Community shares downtown suggestions

By Marissa Novel

Downtown Carbondale is in the first stages of a face-lift.

More than 100 community members gathered at Carbondale City Hall Wednesday to attend the first of eight discussions on the renovation of the city’s downtown area put on by the Downtown Advisory Committee, a group of 17 appointed and self-volunteered business owners, city officials and community members.

Jack Langowski, chair of the DAC, repeatedly emphasized the importance of community participation in the planning of renovations.


“Say what you want,” Langowski said. “Be comfortable with your idea because it may very well be the one we go with.”

Langowski said meetings will be conducted under the Open Meetings Act, and will focus on six main areas of interest, each facilitated by subcommittees of the DAC.

The areas include transportation, signage and streetscapes, business development, interfaces of the hospital, campus and surrounding residential areas, arts and entertainment and economic and civic viability.

The committee will first assess transportation, which includes parking and the flow of pedestrian, bicycle and automobile traffic, and the aesthetics of streets and street signs.

Accessibility from residential areas to the hospital and campus will be evaluated, along with safety levels for pedestrians while traveling to and from. Public safety will also be assessed in all areas of downtown.

Numerous community members voiced their ideas for downtown in the last half of the meeting. Topics such as parking and spaces for outdoor recreation were heavily discussed.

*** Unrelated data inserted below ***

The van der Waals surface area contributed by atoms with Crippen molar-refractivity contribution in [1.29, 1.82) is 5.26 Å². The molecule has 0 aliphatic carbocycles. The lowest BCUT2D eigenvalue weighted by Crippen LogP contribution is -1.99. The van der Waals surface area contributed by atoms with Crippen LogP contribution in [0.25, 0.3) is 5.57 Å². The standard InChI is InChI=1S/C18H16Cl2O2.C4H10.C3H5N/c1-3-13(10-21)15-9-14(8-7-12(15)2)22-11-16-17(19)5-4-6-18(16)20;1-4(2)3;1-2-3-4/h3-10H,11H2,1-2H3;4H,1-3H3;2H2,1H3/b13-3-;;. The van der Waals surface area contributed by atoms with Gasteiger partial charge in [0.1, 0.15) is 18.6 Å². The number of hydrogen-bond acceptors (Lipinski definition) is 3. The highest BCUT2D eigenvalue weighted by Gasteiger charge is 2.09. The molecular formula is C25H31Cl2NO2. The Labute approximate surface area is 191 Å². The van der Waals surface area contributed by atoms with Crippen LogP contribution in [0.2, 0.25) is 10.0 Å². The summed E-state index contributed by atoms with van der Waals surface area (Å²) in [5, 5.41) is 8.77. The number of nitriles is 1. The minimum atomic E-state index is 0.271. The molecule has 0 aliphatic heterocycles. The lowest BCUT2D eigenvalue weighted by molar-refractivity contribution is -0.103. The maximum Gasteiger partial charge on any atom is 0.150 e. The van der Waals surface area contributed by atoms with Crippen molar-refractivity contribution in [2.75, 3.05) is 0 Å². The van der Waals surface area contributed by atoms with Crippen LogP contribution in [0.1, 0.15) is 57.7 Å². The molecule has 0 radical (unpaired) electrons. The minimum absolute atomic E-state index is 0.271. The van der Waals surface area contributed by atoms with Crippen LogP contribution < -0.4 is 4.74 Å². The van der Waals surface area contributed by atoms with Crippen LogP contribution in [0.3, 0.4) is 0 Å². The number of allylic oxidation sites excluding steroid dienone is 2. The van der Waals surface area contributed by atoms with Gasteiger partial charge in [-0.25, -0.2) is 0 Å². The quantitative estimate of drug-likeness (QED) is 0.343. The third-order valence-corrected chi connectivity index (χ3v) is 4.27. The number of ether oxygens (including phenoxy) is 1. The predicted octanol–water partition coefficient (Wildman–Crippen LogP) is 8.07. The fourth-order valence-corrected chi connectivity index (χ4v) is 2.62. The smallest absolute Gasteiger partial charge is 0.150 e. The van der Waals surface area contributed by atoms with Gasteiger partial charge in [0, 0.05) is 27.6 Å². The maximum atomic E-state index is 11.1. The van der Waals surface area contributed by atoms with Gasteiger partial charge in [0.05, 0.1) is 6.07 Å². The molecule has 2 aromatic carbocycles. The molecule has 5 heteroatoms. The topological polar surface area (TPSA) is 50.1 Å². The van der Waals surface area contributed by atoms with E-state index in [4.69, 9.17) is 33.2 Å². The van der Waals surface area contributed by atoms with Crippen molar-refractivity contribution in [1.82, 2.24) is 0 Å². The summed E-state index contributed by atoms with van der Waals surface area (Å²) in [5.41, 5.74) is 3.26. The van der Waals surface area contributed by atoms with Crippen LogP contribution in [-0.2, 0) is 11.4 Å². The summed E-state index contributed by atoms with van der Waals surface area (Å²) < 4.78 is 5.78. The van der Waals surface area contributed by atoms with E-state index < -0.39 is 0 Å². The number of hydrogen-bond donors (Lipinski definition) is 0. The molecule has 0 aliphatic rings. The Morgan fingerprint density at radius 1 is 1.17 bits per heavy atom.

City Manager Kevin Baity presented architectural solutions from several university towns, with an emphasis on Normal and Kent, Ohio. He said the two towns have persevered from the fiscal and enrollment issues SIU is currently experiencing.


Ezra Brabham, a freshman from Long Island, N.Y., said the downtown area should have more room for outdoor recreation.

“The main area over there is not really set up for a park, or barbeques or community functions,” Brabham said. “It seems like it’s just a place for the alcoholics to chill.”

Stacy Calvert, an alumna from Niles, said she has seen a big change in community attraction to the downtown area since she graduated in 1996.

“Downtown was where it was at,” Calvert said. “It was vital. It was vibrant, it was everything.”

Calvert said when she returned to Carbondale four years ago, the area was not what it used to be. She said she wants to see the addition of more local businesses in the future.

Currently, the DAC does not have a budget for any future projects.

Langowski said the committee should consider applying for grants.

He said Baity referenced a community that received a multimodal transportation complex through the Transportation Investment Generating Economic Recover, or TIGER Discretionary Grant Program.

“Why couldn’t we acquire one of those grants as well?” Langowski said. “We certainly need it.”

At the meeting, Meghan Cole, the director of Carbondale Main Street, was appointed as vice president of the committee, and Marie Bukowski was designated as the committee secretary.

The next meeting will be held at 6:30 p.m. Sept. 3 at Carbondale Main Street, where the committee will discuss transportation.

The schedule of meetings and assigned topics can be found at All ideas can be sent to [email protected].